The Register reports that the UK Government’s much-vaunted and euphemistically named Internet Modernisation Programme (which of course represents State snooping on a vast scale) is going ahead as planned (Massive net surveillance programme on schedule).
This huge endeavour, which seeks to monitor and track all electronically mediated communications in a (probably vain) hope that patterns useful in crime detection may emerge was apparently begun in 2006, despite a consultation exercise that completely passed me by (I must have blinked at an inopportune moment). According the The Register:
A bill to establish the scheme, which would require communications service providers to greatly increase the data they hold on customers for the benefit of the police and security agencies, has been dropped by the government from this week’s Queen’s Speech.
Interestingly, work on the IMP began in April 2006, and it is projected to be complete in 2016, at an estimated cost of £2bn. In the words of Home Office minister Phil Woolas:
Initial estimates of the implementation costs are up to £2bn over a 10 year roll out period. The running costs will be offset by the phasing out of the costs of current systems.
I think one would have to be spectacularly naive to believe that cost forecast, particularly with past experience in Government IT cost-overruns. The report also notes that:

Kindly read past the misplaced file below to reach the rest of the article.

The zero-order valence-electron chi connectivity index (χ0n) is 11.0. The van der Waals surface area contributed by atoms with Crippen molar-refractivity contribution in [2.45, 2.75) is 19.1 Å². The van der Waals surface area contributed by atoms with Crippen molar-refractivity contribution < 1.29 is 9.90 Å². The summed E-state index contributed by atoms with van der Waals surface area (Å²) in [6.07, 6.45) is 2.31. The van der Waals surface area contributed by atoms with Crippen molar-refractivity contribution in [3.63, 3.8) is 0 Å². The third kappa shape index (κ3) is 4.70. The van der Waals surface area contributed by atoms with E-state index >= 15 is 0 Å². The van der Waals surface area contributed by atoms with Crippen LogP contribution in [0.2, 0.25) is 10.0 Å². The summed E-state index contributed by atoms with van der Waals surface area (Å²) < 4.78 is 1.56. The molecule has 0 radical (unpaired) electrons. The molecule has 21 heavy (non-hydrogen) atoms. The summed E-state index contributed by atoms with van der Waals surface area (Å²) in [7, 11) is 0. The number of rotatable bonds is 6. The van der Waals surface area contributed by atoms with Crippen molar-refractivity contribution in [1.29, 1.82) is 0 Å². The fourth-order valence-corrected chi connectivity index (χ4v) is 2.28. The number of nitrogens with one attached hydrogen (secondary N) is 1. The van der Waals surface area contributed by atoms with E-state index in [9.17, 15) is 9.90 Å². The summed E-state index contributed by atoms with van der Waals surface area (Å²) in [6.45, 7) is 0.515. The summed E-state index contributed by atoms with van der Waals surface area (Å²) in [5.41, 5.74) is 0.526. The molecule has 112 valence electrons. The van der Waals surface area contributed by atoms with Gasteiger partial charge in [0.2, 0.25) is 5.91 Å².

[…]a list of all Home Office IT projects worth more than £5m produced in response to a question from Conservative home affairs shadow minister James Brokenshire, also shows that the identity cards for foreign nationals scheme is more than a year late and will cost 30 per cent more than expected.
It’s just more control freakery from an increasingly out of touch government. I note from the blogosphere that moves are afoot to place blogs in the purview of the completely pathetic and ineffectual Press Complaints Commission. I note that Alan Rushbridger, the editor of the Guardian has resigned from the PCC in response to its ineffectual response to the phonetapping scandal.
I suppose that the PCC is therefore unlikely to have much impact on the blogosphere, unless the equally repressive proposals from Peter Mandelson, the unelected mandarin of the Cabinet, to disconnect from the internet individuals accused (not convicted, note) of illegal download are applied to bloggers who upset the PCC. I would not put it past this lot.